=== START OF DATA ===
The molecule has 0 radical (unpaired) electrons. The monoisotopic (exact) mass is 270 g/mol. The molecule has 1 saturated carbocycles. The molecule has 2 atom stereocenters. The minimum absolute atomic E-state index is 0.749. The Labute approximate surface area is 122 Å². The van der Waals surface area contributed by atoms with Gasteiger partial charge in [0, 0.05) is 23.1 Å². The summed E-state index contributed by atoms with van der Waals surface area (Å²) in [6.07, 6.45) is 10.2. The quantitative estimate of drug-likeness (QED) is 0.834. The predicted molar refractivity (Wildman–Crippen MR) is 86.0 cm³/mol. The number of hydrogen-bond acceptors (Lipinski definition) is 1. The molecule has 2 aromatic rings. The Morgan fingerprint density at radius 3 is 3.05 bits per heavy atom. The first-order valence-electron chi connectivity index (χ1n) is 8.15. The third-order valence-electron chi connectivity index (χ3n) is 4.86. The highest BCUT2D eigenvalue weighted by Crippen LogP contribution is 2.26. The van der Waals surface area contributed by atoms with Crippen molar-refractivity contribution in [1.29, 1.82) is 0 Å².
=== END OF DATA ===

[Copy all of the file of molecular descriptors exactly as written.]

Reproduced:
The molecule has 0 radical (unpaired) electrons. The monoisotopic (exact) mass is 270 g/mol. The molecule has 1 saturated carbocycles. The molecule has 2 atom stereocenters. The minimum absolute atomic E-state index is 0.749. The Labute approximate surface area is 122 Å². The van der Waals surface area contributed by atoms with Gasteiger partial charge in [0, 0.05) is 23.1 Å². The summed E-state index contributed by atoms with van der Waals surface area (Å²) in [6.07, 6.45) is 10.2. The quantitative estimate of drug-likeness (QED) is 0.834. The predicted molar refractivity (Wildman–Crippen MR) is 86.0 cm³/mol. The number of hydrogen-bond acceptors (Lipinski definition) is 1. The molecule has 2 aromatic rings. The Morgan fingerprint density at radius 3 is 3.05 bits per heavy atom. The first-order valence-electron chi connectivity index (χ1n) is 8.15. The third-order valence-electron chi connectivity index (χ3n) is 4.86. The highest BCUT2D eigenvalue weighted by Crippen LogP contribution is 2.26. The van der Waals surface area contributed by atoms with Crippen molar-refractivity contribution in [1.29, 1.82) is 0 Å².